NEW YORK (Reuters) – A New York developer and a partner plan to demolish the Grand Hyatt New York, the hotel that launched US President Donald Trump's real estate career in Manhattan decades ago, said the two companies on Thursday.
FILE PHOTO: The Chrysler Building is reflected in the Grand Hyatt Hotel Building in Manhattan, New York, May 28, 2015. REUTERS / Carlo Allegri / File Photo
Developer TF Cornerstone and MSD Partners, Managing the Assets of Dell Technologies Founder Michael Dell and his family said they would develop 2 million square feet of office and retail space and a new luxury Grand Hyatt Hotel.
The rebuilding would be in collaboration with an affiliate Hyatt Hotels Corp, TF Cornerstone and MSD Partners said in a statement.
The Grand Hyatt is located immediately east of the Grand Central train station on 42nd Street and was the former Commodore Hotel, an astounding stone building built in 1919, that Trump gutted and re-skinned with a glass frontage after the purchase in 1978.  The hotel was Trump Manhattan's first success after joining real estate with his father, a wealthy developer in the New York City Queens neighborhood where the president grew up. Entering Manhattan established Trump's name as a businessman and made him a source of tabloid fascination.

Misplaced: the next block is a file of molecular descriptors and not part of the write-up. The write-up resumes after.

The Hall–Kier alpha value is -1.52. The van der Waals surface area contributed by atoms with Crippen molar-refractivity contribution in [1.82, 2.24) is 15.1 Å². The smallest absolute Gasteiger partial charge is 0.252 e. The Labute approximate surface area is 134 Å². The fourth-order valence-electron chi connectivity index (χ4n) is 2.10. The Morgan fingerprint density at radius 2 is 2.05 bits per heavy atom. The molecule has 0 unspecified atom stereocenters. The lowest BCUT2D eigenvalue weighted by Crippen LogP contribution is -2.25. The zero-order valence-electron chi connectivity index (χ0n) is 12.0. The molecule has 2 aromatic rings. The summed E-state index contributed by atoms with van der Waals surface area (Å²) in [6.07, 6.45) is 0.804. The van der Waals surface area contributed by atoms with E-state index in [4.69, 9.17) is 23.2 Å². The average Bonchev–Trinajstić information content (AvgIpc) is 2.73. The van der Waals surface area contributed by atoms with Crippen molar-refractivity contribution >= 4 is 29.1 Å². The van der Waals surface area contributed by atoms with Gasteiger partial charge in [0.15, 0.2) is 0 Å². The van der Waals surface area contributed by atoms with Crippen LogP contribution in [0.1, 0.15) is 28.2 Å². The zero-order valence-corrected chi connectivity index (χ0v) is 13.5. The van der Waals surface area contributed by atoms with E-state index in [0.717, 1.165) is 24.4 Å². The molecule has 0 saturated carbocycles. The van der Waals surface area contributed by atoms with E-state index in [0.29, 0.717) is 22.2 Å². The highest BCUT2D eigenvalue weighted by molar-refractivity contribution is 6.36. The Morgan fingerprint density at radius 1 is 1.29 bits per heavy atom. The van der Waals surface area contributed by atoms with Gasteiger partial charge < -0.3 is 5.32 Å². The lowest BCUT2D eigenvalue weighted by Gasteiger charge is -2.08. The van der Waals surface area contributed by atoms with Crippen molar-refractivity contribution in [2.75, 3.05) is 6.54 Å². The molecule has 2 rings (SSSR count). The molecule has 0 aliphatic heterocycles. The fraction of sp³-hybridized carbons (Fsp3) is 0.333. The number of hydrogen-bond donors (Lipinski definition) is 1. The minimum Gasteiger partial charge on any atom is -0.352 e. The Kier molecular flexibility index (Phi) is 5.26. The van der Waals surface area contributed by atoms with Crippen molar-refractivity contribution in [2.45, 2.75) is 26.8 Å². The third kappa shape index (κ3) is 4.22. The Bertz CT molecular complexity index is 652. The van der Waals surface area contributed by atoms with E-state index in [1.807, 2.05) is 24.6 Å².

The new developments will provide new subways and increased connectivity to the Metro Central subway system, and a significant increase in tax revenue, according to the statement.
The project marks a further step in the revitalization of East Midtown where a slider, One Vanderbilt, rises next to the Grand Central on the west side, and JPMorgan Chase & Co plans to build a new headquarters nearby on Park Avenue.
Government and urban approval is necessary and building financing must be arranged, the statement said.
The project may deter potential tenants from moving to Hudson Yards, a district that rises on Manhattan's West Side, where a number of tent companies have decided to move.
"This will be a move for new office owners and potentially entice tenants who would otherwise have considered Hudson Yards," said Myers Mermel, CEO and co-founder of TenantWise, a real estate research and consulting firm.
"It will restore Midtown East as the prominent office district," he said.
Reporting by Herbert Lash; Editing by Peter Cooney